A lifestyle business is atypical. It fits an aspiration that people have to travel around the world and work in a hammock, or build a company and flip it in two years and retire. A tech company that scales globally is a different proposition.

A lifestyle business doesn’t have technology at its core. It uses technology to create automation and remove the need for humans. In an entrepreneurial firm, technology is the primary driver, the product. These are businesses built around technology rather than around founder expertise with technology as an afterthought.

A lifestyle business doesn’t have technology at its core. It uses technology to create automation and remove the need for humans. In an entrepreneurial firm, technology is the primary driver, the product.

In an entrepreneurial company the founders typically take the minimum salary possible for a very long time while building the value in their equity. Once they’ve raised millions of dollars they might get paid a little better, but nowhere near a corporate executive rate.
I’m really passionate about helping founders understand these differences, to get clear on what their personal and business goals are and help them design a business that aligns to those goals. For the ones who are ready to fight the big fight and make genuine sacrifices, it’s kind of like going to the Olympics. People don’t wake up one day, see an athlete on TV and say “I can do that” and then jump on a plane and compete at the Olympic Games.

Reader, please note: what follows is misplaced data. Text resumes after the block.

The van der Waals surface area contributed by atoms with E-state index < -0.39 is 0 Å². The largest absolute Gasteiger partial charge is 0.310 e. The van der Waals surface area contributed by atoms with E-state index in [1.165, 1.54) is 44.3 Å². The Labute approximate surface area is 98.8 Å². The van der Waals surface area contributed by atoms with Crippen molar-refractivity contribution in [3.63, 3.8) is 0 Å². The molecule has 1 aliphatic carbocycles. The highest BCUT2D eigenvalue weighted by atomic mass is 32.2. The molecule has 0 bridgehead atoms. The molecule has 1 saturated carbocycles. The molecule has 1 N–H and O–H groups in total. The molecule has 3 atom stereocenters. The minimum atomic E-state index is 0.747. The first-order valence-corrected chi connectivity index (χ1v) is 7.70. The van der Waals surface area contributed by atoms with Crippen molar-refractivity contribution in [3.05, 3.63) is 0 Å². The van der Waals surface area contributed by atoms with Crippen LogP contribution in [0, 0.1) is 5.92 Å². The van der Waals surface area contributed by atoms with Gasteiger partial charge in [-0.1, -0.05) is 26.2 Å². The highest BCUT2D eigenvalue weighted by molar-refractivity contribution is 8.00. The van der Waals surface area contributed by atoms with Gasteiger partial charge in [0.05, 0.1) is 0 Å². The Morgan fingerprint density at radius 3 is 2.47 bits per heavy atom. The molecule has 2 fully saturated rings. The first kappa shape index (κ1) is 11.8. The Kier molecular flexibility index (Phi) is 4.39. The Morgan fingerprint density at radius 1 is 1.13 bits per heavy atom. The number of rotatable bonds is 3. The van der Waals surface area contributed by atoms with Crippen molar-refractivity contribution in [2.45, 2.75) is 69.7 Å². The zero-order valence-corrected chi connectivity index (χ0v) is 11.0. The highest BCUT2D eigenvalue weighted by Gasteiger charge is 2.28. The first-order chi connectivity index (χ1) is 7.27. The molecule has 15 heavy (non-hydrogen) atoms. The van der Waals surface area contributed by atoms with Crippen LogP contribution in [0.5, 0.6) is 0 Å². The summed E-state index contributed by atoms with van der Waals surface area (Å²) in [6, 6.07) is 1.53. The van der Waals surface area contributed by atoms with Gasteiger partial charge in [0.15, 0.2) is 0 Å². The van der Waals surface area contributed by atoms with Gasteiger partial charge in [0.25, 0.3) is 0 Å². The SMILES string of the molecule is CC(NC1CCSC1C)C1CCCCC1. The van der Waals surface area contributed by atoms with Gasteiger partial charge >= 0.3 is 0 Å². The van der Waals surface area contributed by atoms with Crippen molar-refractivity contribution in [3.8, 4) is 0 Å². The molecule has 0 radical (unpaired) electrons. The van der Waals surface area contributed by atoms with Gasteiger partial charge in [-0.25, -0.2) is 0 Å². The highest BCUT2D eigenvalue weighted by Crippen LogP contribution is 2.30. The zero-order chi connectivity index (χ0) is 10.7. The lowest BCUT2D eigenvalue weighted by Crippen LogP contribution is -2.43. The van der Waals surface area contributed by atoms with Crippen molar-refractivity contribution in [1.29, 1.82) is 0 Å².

It takes years of dedication, training, routine, coaches and all of the right tools and support structure to get to the Olympics. The personal and business journey required to create a global tech company is not dissimilar.

It takes time. It’s extremely difficult and you need to train your ass off. You learn on the job, make lots of mistakes, and go through rights of passage like screwing up a few times and then figuring things out, rebuilding, getting the right team in place, and creating something new.